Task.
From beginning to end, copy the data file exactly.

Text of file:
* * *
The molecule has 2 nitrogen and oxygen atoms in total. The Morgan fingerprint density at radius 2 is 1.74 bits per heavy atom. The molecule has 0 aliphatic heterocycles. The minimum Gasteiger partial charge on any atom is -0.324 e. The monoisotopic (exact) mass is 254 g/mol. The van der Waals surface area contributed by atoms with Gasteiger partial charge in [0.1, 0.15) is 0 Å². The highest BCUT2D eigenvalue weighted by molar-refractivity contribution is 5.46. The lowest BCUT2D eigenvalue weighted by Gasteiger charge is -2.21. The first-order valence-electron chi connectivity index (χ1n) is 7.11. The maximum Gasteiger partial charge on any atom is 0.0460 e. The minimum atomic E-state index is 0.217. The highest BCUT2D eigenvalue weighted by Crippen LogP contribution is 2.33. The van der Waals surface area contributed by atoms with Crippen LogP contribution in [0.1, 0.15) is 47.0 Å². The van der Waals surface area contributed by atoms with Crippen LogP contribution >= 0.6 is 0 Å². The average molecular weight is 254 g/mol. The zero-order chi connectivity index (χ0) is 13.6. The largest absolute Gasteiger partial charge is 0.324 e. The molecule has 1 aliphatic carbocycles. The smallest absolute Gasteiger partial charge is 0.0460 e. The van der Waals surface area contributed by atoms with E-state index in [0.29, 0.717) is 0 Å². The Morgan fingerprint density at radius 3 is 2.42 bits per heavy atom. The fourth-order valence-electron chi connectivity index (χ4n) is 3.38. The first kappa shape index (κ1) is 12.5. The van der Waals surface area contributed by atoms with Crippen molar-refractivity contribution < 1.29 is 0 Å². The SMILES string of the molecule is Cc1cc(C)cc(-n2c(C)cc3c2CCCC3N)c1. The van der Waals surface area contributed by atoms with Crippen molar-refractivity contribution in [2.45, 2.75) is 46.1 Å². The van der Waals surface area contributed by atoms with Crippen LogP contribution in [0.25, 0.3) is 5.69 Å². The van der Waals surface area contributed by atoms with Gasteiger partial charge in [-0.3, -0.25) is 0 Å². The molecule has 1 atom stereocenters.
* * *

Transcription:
The molecule has 2 nitrogen and oxygen atoms in total. The Morgan fingerprint density at radius 2 is 1.74 bits per heavy atom. The molecule has 0 aliphatic heterocycles. The minimum Gasteiger partial charge on any atom is -0.324 e. The monoisotopic (exact) mass is 254 g/mol. The van der Waals surface area contributed by atoms with Gasteiger partial charge in [0.1, 0.15) is 0 Å². The highest BCUT2D eigenvalue weighted by molar-refractivity contribution is 5.46. The lowest BCUT2D eigenvalue weighted by Gasteiger charge is -2.21. The first-order valence-electron chi connectivity index (χ1n) is 7.11. The maximum Gasteiger partial charge on any atom is 0.0460 e. The minimum atomic E-state index is 0.217. The highest BCUT2D eigenvalue weighted by Crippen LogP contribution is 2.33. The van der Waals surface area contributed by atoms with Crippen LogP contribution in [0.1, 0.15) is 47.0 Å². The van der Waals surface area contributed by atoms with Crippen LogP contribution >= 0.6 is 0 Å². The average molecular weight is 254 g/mol. The zero-order chi connectivity index (χ0) is 13.6. The largest absolute Gasteiger partial charge is 0.324 e. The molecule has 1 aliphatic carbocycles. The smallest absolute Gasteiger partial charge is 0.0460 e. The van der Waals surface area contributed by atoms with E-state index in [0.29, 0.717) is 0 Å². The Morgan fingerprint density at radius 3 is 2.42 bits per heavy atom. The fourth-order valence-electron chi connectivity index (χ4n) is 3.38. The first kappa shape index (κ1) is 12.5. The van der Waals surface area contributed by atoms with Crippen molar-refractivity contribution < 1.29 is 0 Å². The SMILES string of the molecule is Cc1cc(C)cc(-n2c(C)cc3c2CCCC3N)c1. The van der Waals surface area contributed by atoms with Crippen molar-refractivity contribution in [2.45, 2.75) is 46.1 Å². The van der Waals surface area contributed by atoms with Crippen LogP contribution in [0.25, 0.3) is 5.69 Å². The van der Waals surface area contributed by atoms with Gasteiger partial charge in [-0.3, -0.25) is 0 Å². The molecule has 1 atom stereocenters.